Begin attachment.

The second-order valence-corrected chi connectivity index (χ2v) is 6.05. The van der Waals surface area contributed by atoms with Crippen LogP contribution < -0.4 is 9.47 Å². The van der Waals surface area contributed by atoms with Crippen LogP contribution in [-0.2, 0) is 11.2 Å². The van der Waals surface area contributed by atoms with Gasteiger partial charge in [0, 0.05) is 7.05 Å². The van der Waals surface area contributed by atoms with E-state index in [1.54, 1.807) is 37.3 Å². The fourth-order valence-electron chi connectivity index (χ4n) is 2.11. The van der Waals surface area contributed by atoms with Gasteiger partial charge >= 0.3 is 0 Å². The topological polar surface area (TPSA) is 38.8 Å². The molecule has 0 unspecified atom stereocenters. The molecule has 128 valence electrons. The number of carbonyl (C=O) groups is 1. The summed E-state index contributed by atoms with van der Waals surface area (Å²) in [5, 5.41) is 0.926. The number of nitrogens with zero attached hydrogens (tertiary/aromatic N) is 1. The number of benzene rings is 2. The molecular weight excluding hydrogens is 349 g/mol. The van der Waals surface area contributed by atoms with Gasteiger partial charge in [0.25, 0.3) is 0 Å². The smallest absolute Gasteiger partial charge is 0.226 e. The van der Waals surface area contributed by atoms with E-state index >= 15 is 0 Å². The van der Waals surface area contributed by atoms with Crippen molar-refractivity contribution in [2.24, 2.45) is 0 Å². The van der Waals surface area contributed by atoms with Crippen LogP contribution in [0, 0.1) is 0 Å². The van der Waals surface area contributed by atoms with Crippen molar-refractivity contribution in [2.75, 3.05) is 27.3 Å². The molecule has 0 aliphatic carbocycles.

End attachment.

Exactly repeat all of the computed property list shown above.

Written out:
The second-order valence-corrected chi connectivity index (χ2v) is 6.05. The van der Waals surface area contributed by atoms with Crippen LogP contribution < -0.4 is 9.47 Å². The van der Waals surface area contributed by atoms with Crippen LogP contribution in [-0.2, 0) is 11.2 Å². The van der Waals surface area contributed by atoms with Gasteiger partial charge in [0, 0.05) is 7.05 Å². The van der Waals surface area contributed by atoms with E-state index in [1.54, 1.807) is 37.3 Å². The fourth-order valence-electron chi connectivity index (χ4n) is 2.11. The van der Waals surface area contributed by atoms with Gasteiger partial charge >= 0.3 is 0 Å². The topological polar surface area (TPSA) is 38.8 Å². The molecule has 0 unspecified atom stereocenters. The molecule has 128 valence electrons. The number of carbonyl (C=O) groups is 1. The summed E-state index contributed by atoms with van der Waals surface area (Å²) in [5, 5.41) is 0.926. The number of nitrogens with zero attached hydrogens (tertiary/aromatic N) is 1. The number of benzene rings is 2. The molecular weight excluding hydrogens is 349 g/mol. The van der Waals surface area contributed by atoms with Gasteiger partial charge in [0.25, 0.3) is 0 Å². The smallest absolute Gasteiger partial charge is 0.226 e. The van der Waals surface area contributed by atoms with E-state index >= 15 is 0 Å². The van der Waals surface area contributed by atoms with Crippen molar-refractivity contribution in [2.24, 2.45) is 0 Å². The van der Waals surface area contributed by atoms with Crippen LogP contribution in [0, 0.1) is 0 Å². The van der Waals surface area contributed by atoms with Crippen molar-refractivity contribution in [2.75, 3.05) is 27.3 Å². The molecule has 0 aliphatic carbocycles.